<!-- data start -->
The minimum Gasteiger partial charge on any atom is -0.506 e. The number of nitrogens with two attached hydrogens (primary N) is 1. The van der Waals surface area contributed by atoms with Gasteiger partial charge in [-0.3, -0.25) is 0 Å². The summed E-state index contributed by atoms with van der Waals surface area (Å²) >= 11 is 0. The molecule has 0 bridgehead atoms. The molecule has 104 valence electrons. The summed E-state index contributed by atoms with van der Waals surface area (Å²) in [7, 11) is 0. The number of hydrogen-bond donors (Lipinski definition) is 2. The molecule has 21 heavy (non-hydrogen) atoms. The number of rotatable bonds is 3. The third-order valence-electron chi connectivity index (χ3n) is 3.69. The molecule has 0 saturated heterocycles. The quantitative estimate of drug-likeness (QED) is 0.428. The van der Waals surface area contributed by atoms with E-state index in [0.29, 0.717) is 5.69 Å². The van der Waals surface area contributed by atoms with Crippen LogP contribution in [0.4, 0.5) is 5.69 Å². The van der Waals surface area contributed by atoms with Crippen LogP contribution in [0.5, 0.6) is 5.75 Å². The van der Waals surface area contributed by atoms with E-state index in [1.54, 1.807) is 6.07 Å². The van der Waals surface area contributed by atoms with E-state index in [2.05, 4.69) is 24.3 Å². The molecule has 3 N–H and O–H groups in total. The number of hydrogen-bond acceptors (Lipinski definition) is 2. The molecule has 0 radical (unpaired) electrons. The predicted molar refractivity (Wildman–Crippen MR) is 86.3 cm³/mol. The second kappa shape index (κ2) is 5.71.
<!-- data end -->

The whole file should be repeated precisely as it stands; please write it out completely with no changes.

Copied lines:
The minimum Gasteiger partial charge on any atom is -0.506 e. The number of nitrogens with two attached hydrogens (primary N) is 1. The van der Waals surface area contributed by atoms with Gasteiger partial charge in [-0.3, -0.25) is 0 Å². The summed E-state index contributed by atoms with van der Waals surface area (Å²) >= 11 is 0. The molecule has 0 bridgehead atoms. The molecule has 104 valence electrons. The summed E-state index contributed by atoms with van der Waals surface area (Å²) in [7, 11) is 0. The number of hydrogen-bond donors (Lipinski definition) is 2. The molecule has 21 heavy (non-hydrogen) atoms. The number of rotatable bonds is 3. The third-order valence-electron chi connectivity index (χ3n) is 3.69. The molecule has 0 saturated heterocycles. The quantitative estimate of drug-likeness (QED) is 0.428. The van der Waals surface area contributed by atoms with E-state index in [0.29, 0.717) is 5.69 Å². The van der Waals surface area contributed by atoms with Crippen LogP contribution in [0.4, 0.5) is 5.69 Å². The van der Waals surface area contributed by atoms with Crippen LogP contribution in [0.5, 0.6) is 5.75 Å². The van der Waals surface area contributed by atoms with E-state index in [1.54, 1.807) is 6.07 Å². The van der Waals surface area contributed by atoms with E-state index in [2.05, 4.69) is 24.3 Å². The molecule has 3 N–H and O–H groups in total. The number of hydrogen-bond acceptors (Lipinski definition) is 2. The molecule has 0 radical (unpaired) electrons. The predicted molar refractivity (Wildman–Crippen MR) is 86.3 cm³/mol. The second kappa shape index (κ2) is 5.71.